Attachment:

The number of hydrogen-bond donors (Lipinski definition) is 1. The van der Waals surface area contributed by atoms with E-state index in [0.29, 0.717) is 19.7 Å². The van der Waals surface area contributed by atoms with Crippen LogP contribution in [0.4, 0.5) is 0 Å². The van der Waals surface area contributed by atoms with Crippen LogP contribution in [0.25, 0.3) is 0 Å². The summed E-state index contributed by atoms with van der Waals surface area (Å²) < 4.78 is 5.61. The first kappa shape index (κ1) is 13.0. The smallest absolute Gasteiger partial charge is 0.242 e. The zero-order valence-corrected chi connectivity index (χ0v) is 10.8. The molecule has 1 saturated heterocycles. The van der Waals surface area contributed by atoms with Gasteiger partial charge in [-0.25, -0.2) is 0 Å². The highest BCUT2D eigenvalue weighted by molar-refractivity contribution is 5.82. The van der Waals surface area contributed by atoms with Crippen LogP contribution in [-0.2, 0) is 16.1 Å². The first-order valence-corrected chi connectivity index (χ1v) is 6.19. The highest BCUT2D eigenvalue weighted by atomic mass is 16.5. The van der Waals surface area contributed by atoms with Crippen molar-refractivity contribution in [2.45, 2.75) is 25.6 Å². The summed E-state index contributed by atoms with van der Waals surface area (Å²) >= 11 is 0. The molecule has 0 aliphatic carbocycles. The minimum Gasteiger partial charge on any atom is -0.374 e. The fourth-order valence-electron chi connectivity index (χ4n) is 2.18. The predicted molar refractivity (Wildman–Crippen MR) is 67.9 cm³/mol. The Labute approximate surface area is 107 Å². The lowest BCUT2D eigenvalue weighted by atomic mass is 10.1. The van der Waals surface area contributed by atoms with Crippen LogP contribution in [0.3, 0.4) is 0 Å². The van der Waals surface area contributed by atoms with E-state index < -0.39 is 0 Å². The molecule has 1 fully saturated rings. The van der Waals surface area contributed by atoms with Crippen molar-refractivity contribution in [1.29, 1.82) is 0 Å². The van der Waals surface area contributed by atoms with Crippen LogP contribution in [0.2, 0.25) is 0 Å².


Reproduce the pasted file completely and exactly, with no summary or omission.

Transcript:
The number of hydrogen-bond donors (Lipinski definition) is 1. The van der Waals surface area contributed by atoms with E-state index in [0.29, 0.717) is 19.7 Å². The van der Waals surface area contributed by atoms with Crippen LogP contribution in [0.4, 0.5) is 0 Å². The van der Waals surface area contributed by atoms with Crippen LogP contribution in [0.25, 0.3) is 0 Å². The summed E-state index contributed by atoms with van der Waals surface area (Å²) < 4.78 is 5.61. The first kappa shape index (κ1) is 13.0. The smallest absolute Gasteiger partial charge is 0.242 e. The zero-order valence-corrected chi connectivity index (χ0v) is 10.8. The molecule has 1 saturated heterocycles. The van der Waals surface area contributed by atoms with Gasteiger partial charge in [-0.25, -0.2) is 0 Å². The highest BCUT2D eigenvalue weighted by molar-refractivity contribution is 5.82. The van der Waals surface area contributed by atoms with Crippen LogP contribution in [-0.2, 0) is 16.1 Å². The first-order valence-corrected chi connectivity index (χ1v) is 6.19. The highest BCUT2D eigenvalue weighted by atomic mass is 16.5. The van der Waals surface area contributed by atoms with Crippen molar-refractivity contribution in [2.45, 2.75) is 25.6 Å². The summed E-state index contributed by atoms with van der Waals surface area (Å²) >= 11 is 0. The molecule has 0 aliphatic carbocycles. The minimum Gasteiger partial charge on any atom is -0.374 e. The fourth-order valence-electron chi connectivity index (χ4n) is 2.18. The predicted molar refractivity (Wildman–Crippen MR) is 67.9 cm³/mol. The Labute approximate surface area is 107 Å². The lowest BCUT2D eigenvalue weighted by atomic mass is 10.1. The van der Waals surface area contributed by atoms with Crippen LogP contribution in [0.3, 0.4) is 0 Å². The van der Waals surface area contributed by atoms with E-state index < -0.39 is 0 Å². The molecule has 1 fully saturated rings. The van der Waals surface area contributed by atoms with Crippen molar-refractivity contribution in [1.29, 1.82) is 0 Å². The van der Waals surface area contributed by atoms with Crippen LogP contribution in [0.2, 0.25) is 0 Å².